The freedom to grow
I think it can be argued that regulating growth was one of the primary causes of the sub prime debacle because it restricted the supply of housing driving up the price to where funny financing was needed for many to qualify for a purchase.
Plenty of us smart-aleck Dallasites, if we try, can work up a crush on hustling Houston, where the air—leave aside the suffocating humidity—has the tang of freedom.
Houston's historic refusal to direct growth patterns through regulation of private property rights isn't the only factor in the city's rise to eminence and success. It hasn't exactly retarded that rise, either.
Zoning-less Houston leaves it mostly to the marketplace—a/k/a people, doing what people do—to figure out local needs and ways of meeting said needs. Everybody, under the First Amendment to the U. S. Constitution, has voice in the matter. Yet no central authority, squinting down from Mount Olympus, compels and enforces.
You're right probably to wonder how much longer the nation's fourth most populous city can get away with such a generally sensible approach to development.
The state as a whole, and Houston in particular, confront calls to limit or narrow property rights in the interest, supposedly, of the larger good. That a larger good may exist, metaphysically speaking, isn't the issue here. It's whether private property rights aren't part of that "good"—and whether, consequently, they don't deserve the most scrupulous protection available in a democracy.
At the Legislature, a House committee, responsive to an interim charge from the Speaker, is examining the "effectiveness" of a 1995 law meant to protect property rights but weakened since then by judicial decisions (and too-general language).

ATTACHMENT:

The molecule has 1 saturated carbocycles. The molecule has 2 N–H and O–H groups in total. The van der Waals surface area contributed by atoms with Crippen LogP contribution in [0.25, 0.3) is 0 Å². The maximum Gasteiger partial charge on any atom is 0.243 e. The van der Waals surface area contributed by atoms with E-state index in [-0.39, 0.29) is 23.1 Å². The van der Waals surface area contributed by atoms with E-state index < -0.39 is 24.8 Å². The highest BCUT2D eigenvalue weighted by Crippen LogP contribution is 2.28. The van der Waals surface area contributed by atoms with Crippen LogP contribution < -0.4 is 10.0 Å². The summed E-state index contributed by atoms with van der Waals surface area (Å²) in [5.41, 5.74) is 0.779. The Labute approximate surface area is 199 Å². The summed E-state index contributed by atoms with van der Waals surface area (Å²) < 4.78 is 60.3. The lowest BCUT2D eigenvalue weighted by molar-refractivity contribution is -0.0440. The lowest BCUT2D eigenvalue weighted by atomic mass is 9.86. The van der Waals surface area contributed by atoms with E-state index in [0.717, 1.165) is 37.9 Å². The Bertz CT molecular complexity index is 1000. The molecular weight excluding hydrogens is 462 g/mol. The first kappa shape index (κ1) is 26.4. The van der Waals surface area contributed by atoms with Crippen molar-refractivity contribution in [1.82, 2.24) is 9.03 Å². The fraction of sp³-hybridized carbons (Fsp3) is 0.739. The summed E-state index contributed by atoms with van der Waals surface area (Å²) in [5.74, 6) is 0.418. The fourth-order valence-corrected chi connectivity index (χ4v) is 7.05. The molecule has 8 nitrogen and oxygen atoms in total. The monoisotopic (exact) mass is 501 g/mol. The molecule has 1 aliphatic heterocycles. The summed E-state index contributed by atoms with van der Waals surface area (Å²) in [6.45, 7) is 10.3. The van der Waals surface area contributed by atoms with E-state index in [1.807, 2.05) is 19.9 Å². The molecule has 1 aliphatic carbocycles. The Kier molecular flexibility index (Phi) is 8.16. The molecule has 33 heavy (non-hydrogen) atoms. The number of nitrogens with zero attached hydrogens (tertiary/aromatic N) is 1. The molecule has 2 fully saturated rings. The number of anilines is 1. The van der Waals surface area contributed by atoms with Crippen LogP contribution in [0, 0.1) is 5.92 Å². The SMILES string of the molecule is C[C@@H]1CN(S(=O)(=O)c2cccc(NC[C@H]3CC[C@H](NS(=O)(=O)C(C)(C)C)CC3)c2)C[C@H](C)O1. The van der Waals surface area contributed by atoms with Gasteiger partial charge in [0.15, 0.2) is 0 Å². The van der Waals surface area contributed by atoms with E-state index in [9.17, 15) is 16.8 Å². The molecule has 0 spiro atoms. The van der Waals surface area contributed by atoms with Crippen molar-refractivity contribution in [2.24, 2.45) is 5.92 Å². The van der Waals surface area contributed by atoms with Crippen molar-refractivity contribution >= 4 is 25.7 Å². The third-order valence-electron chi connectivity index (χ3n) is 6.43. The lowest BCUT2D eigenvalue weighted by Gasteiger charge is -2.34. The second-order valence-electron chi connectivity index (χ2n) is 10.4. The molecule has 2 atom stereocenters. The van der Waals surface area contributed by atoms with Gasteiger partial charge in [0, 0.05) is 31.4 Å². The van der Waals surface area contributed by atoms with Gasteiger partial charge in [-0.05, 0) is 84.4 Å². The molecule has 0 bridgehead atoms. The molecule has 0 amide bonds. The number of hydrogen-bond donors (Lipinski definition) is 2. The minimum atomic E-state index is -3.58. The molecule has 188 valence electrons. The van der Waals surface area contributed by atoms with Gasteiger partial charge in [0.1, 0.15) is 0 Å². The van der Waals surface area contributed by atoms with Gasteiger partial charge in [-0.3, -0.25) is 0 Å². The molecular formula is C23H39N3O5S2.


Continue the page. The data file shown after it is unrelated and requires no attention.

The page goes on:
Not that Houston voters have had a conversion experience. Yet various political and business leaders are plugging a plan that would let local government—without seeking voter confirmation, as mandated by the city charter—impose development restrictions that could be accused of first cousinship to zoning.
Consider other states and cities that have gone into the planning business. By the estimate of a University of Washington economics professor the state's Growth Management Act, which regulates home-building sites, has driven Seattle house prices $200,000 higher than they otherwise would have been. Thanks, folks.
Houston on the other hand has some of the most affordable housing in the country in beautiful neighborhoods. It also has the freedom to change. Neighborhoods are protected by deed restrictions rather than zoning. If a developer wants to make a tender offer to home owners in a given area he has to offer them a premium over the current market price to make the deal happen. In fact this did happen in the Greenway Plaza development near River Oaks and inside the loop. It was clearly a win win deal.
West of the loop some neighborhoods have gone through transitions two or three times in the last 30 years and the home owners profited each time.
Control freak development leads to higher costs for getting approvals for projects and sometimes leads to condemnations where homeowners actually get significantly less for a forced sale of their home.
Out in the country there are even fewer restrictions. The only permit I needed was for a septic tank. I actually built my house above code requirements using 2x6 studs on the outer wall and heavier wiring insulated copper pipes for water. It is super insulated to save on heating and cooling expenses with a three foot overhang to prevent direct sun on the windows except during the winter when sun streams into the south side of the house to warm it.